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UK Parliament Launches Probe Into Claims Senior Tories Bullied MPs in Fracking Vote

The House of Commons has launched an investigation into claims that ministers “bullied” Conservative MPs during Wednesday’s vote on fracking.

Fracking is a sensitive issue for the Conservative Party. While Prime Minister Liz Truss supports fracking, many Tory MPs face strong opposition to the practice in their constituencies.

While Labour’s motion to ban fracking was defeated by 230 votes to 326, allegations soon emerged that Conservative MPs had been bullied into voting with the government.

Health Secretary Therese Coffey and Business Secretary Jacob Rees-Mogg are among the group of senior Tories accused of bullying the party’s MPs into voting against Labour’s motion on fracking.

Speaker Sir Lindsay Hoyle said on Thursday that he has asked the serjeant at arms and other parliamentary officials to investigate allegations made about incidents in the Commons on Wednesday night.

In a statement to MPs, Hoyle said: “I remind members that the behaviour code applies to them as well as to other members of our parliamentary community, and this gives me another opportunity to talk about the kind of House I want to see and I believe that the vast majority of MPs also want to see.

“I want this to be a House in which we, while we might have very strong political disagreements, treat each other courteously and with respect, and we should show the same courtesy and respect to those who work with and for us.

“To that end I will be meeting with senior party representatives to seek an agreed position that behaviour like that described last night is not acceptable in all circumstances.”


Ahead of the vote, the government told Tory MPs that it is treating the vote as a confidence vote in the government, and that MPs would have the whip withdrawn and would be expelled from the parliamentary party if they failed to support the government.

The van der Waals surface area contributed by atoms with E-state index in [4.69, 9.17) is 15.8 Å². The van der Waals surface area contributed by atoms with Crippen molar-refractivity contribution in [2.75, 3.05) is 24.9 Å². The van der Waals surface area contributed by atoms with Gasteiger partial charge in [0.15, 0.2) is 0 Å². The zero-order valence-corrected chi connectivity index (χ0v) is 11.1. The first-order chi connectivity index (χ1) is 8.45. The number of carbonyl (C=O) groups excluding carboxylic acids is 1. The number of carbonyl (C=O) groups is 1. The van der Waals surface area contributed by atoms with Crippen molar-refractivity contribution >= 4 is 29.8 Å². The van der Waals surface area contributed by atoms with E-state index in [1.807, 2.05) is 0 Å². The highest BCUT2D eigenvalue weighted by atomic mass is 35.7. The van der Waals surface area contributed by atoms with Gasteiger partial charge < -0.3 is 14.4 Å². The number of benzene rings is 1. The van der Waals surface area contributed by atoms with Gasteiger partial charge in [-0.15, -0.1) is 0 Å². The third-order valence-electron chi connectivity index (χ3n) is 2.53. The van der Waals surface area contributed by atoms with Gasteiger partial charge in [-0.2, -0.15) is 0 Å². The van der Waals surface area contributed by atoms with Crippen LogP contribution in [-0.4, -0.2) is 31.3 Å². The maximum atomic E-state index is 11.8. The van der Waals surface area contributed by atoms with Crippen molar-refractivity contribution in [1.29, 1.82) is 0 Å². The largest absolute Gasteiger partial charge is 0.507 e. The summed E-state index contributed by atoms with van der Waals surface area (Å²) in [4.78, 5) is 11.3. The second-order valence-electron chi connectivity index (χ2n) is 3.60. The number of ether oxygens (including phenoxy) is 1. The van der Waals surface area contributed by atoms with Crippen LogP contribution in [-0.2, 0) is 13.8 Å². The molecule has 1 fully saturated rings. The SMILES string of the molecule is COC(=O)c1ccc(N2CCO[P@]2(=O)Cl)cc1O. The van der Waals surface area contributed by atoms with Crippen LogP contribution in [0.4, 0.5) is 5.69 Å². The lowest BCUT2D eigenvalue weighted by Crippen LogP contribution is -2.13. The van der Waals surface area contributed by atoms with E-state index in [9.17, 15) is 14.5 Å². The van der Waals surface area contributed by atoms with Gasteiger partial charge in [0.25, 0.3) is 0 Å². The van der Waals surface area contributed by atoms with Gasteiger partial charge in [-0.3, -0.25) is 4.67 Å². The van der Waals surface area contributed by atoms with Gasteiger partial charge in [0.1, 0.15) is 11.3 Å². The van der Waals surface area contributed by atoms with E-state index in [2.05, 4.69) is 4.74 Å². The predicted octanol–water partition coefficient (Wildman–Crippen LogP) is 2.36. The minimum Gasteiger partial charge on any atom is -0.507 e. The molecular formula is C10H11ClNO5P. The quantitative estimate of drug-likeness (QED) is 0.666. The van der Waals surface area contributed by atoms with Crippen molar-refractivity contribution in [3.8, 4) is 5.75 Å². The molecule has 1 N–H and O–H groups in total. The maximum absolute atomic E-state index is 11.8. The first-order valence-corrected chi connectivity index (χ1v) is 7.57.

However, shortly before the vote at 7 p.m., climate minister Graham Stuart announced in the Commons chamber that, contrary to what MPs had been told earlier, it was not being treated as a vote of confidence in the government.

Senior Labour MP Chris Bryant said there was pandemonium outside the division lobbies, with MPs opposed to fracking uncertain what would happen to them if they voted with the opposition.

In the chaos, Bryant told Sky News, Tory MP Alex Stafford was “physically manhandled” into the “no” lobby by a group of senior Tories including ministers Therese Coffey and Jacob Rees-Mogg.

Coffey denied the claim, and Rees-Mogg said he had not seen any bullying when the vote took place.

Number 10 later said Stuart had been “mistakenly” told by Downing Street to say the vote should not be treated as a confidence motion, and that Conservative MPs were “fully aware” it was subject to a three-line whip.

A spokesman said the whips would be speaking to the Tories who failed to support the government, and those without a “reasonable excuse” would face “proportionate disciplinary action,” though that does not necessarily mean whey would have the whip removed.

PA Media contributed to this report.

Alexander Zhang


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